Academic journal article The Journal of Negro Education

Higher Education as a Means of Communal Uplift: The Educational Philosophy of W.E.B. Du Bois

Academic journal article The Journal of Negro Education

Higher Education as a Means of Communal Uplift: The Educational Philosophy of W.E.B. Du Bois

Article excerpt

Higher education is not for itself and its own enjoyment but furnishes the power and the leverage by which the mass of people can obtain not only economic security but cultural progress.

W.E.B. Du Bois, Letter to Benjamin F. Hubert, 1942a

W.E.B. Du Bois understood higher education to be one of the most effective tools of emancipation for the Black community-a way to alleviate the dreadful economic, political, and social conditions that were, during Du Bois' lifetime, referred to as the "Negro Problem" (Du Bois, 1958, pp. 5-6). As a means to uplift the Black community from these imposed conditions, Du Bois advocated for an education grounded in Black culture and community. Believing higher education was the foundation of the American educational system, on which to create a passionate intellectual army of activists to advance the Black community, Du Bois sought to uplift the Black race through the education and advancement of men and women highly trained in the cultural, political, and social needs of the Black community. Du Bois' focus on racial uplift, Black culture, and the creation of strong social, economic, and political communities was a central aspect of his Black-centered educational philosophy. Du Bois understood the higher education of an intellectual elite to be central to providing cohesive, community-based environments necessary to ensure the Black community maintain a strong cultural base from which to navigate and uplift society.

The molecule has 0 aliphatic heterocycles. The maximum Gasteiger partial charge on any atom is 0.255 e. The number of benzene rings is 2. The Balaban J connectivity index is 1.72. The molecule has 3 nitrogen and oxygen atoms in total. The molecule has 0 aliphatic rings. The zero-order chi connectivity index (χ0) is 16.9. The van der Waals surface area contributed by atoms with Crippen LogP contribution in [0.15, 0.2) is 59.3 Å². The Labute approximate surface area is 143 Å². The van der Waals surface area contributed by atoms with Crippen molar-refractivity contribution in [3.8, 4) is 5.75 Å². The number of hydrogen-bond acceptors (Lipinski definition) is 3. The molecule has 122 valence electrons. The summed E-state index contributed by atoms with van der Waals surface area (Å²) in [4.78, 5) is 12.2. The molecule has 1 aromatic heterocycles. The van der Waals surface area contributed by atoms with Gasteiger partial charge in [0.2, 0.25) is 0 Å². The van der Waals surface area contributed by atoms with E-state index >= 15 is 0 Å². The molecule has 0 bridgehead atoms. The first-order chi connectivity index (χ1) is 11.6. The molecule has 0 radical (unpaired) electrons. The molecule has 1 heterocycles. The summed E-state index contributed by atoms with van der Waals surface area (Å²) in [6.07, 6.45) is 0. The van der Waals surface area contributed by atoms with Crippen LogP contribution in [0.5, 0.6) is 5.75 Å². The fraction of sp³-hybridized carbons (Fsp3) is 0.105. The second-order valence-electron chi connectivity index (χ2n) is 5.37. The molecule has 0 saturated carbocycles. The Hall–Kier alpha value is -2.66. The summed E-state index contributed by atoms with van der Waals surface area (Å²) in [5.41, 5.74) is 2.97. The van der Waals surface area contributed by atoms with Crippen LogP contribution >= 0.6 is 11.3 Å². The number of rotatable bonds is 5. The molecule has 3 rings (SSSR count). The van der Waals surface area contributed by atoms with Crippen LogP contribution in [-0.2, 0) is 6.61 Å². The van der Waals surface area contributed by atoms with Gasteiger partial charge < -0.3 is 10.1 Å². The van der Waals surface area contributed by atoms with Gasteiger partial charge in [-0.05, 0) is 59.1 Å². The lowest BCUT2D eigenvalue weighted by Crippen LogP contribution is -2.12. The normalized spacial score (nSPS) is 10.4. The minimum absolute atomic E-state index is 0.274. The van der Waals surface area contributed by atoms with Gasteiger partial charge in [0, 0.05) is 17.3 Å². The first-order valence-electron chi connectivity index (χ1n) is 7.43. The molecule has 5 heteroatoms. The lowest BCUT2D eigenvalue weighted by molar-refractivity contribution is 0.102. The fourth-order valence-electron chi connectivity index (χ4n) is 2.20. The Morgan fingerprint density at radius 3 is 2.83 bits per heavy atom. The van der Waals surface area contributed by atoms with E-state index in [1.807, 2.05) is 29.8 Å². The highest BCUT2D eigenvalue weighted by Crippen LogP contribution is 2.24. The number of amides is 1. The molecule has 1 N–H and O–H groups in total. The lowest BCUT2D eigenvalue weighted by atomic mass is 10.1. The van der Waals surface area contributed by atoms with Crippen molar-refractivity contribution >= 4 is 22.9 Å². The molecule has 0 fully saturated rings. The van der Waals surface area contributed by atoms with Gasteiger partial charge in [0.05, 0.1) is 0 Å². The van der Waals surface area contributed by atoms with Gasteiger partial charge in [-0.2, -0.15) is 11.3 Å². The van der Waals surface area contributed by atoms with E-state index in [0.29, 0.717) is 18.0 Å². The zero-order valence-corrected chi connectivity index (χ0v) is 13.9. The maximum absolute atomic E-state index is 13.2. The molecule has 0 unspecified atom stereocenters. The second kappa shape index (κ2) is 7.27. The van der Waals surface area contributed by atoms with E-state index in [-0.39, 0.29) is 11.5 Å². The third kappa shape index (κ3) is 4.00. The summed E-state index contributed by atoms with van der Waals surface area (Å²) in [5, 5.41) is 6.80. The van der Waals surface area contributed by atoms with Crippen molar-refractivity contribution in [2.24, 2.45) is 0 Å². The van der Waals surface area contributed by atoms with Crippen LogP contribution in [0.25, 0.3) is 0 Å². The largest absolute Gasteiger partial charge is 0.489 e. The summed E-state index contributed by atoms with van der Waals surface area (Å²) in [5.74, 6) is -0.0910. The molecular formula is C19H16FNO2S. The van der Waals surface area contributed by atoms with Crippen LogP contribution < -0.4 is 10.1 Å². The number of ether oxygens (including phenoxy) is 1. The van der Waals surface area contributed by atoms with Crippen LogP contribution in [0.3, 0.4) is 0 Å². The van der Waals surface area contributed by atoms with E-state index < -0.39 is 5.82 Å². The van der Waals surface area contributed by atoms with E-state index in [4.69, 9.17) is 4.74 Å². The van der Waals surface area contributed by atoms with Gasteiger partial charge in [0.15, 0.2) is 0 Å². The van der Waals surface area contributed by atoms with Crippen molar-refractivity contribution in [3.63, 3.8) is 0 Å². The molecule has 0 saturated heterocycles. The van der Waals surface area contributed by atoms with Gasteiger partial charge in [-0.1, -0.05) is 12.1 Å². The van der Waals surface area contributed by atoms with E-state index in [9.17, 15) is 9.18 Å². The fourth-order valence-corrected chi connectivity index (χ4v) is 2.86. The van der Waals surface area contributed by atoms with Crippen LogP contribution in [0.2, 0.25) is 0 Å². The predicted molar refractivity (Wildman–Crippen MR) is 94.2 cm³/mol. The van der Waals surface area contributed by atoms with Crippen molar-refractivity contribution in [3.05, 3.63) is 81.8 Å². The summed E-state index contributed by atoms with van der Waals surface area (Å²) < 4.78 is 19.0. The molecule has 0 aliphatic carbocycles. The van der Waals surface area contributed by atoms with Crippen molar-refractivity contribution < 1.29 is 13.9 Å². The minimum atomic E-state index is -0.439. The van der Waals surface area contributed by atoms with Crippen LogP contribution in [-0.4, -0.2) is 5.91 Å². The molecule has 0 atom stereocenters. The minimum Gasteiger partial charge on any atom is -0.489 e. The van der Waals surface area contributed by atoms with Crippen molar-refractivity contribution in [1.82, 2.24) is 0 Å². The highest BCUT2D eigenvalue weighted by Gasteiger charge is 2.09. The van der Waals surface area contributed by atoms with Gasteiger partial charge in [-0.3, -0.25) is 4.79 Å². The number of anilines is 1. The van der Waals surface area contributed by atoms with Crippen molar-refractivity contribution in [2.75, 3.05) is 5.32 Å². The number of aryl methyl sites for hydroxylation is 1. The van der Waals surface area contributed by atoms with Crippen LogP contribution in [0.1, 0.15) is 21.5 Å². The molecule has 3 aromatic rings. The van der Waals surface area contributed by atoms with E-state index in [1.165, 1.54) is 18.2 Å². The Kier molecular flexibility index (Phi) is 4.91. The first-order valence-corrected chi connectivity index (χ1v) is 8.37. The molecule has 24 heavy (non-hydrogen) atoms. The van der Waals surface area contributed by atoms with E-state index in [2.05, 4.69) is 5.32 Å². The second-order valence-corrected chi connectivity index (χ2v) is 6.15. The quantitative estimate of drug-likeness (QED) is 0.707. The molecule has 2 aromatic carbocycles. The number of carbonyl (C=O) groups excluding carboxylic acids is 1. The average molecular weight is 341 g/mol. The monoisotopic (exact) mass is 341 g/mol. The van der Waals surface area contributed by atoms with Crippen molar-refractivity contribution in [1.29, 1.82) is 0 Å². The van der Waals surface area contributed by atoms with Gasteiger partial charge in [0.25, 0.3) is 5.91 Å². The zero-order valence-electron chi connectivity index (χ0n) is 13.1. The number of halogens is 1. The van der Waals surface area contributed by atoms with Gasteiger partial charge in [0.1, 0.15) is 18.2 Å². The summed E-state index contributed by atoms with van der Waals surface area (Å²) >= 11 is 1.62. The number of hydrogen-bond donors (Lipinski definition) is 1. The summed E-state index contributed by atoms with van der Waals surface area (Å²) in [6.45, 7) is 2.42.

Throughout his lifetime, Du Bois amassed one of the most comprehensive sets of personal and professional writings from which historians, educators, and social scientists can obtain a contextualized perspective of his educational philosophy. During his lifetime, Du Bois published over twenty books, one hundred articles and essays, and hundreds of letters and personal correspondence, many of which provide insight into his thoughts regarding the public purpose of higher education (Lewis, 2009). Through the examination of Du Bois' immense written work and the insights of educational scholars and historians, it is evidenced that Du Bois' educational philosophy is grounded in the civic mission of higher education and the advancement of the Black community.

The Educational Upbringing of W.E.B. Du Bois

In order to best understand Du Bois' educational philosophy, a brief historical overview of his life, intellectual development, and scholarly training is necessary to provide context for his evolution of thought. Du Bois, affectionately termed the "Father of the Negro Intelligence" grew up in an environment of intellectualism and thereby witnessed very few direct displays of blatant Jim Crowism (Harris, 1925, p. 2). An exemplary scholar from a young age, Du Bois excelled in high school and had hopes of attending Harvard or Yale upon graduation. However, due to financial issues, he instead chose to attend Fisk University in Nashville, Tennessee, receiving financial assistance from local townsmen due to his outstanding high school record (Bond & Lewis, 2002; Broderick, 1958).

While at Fisk, Du Bois studied the classical curriculum, reading The Iliad and The Odyssey, taking courses in ethics, French grammar, and rhetoric (Broderick, 1958). During his time at Fisk, Du Bois did not limit his involvement solely to the classroom. He was involved with several extracurricular activities and served as the editor of the school paper. His interest in journalism would continue throughout his life, influencing his later work regarding the creation of the NAACP's official magazine, The Crisis (Bond & Lewis, 2002; Lewis, 2009).

It was during his time at Fisk that Du Bois was first exposed to the social climate of the segregated South. During the summer months he spent time teaching at local schools and gaining a firsthand experience about the extensive racism, prejudice, and poverty that permeated southern Black communities (Bond & Lewis, 2002). This exposure to the South and time spent at Fisk further instilled in Du Bois a commitment to working toward the uplift of the Black community. …

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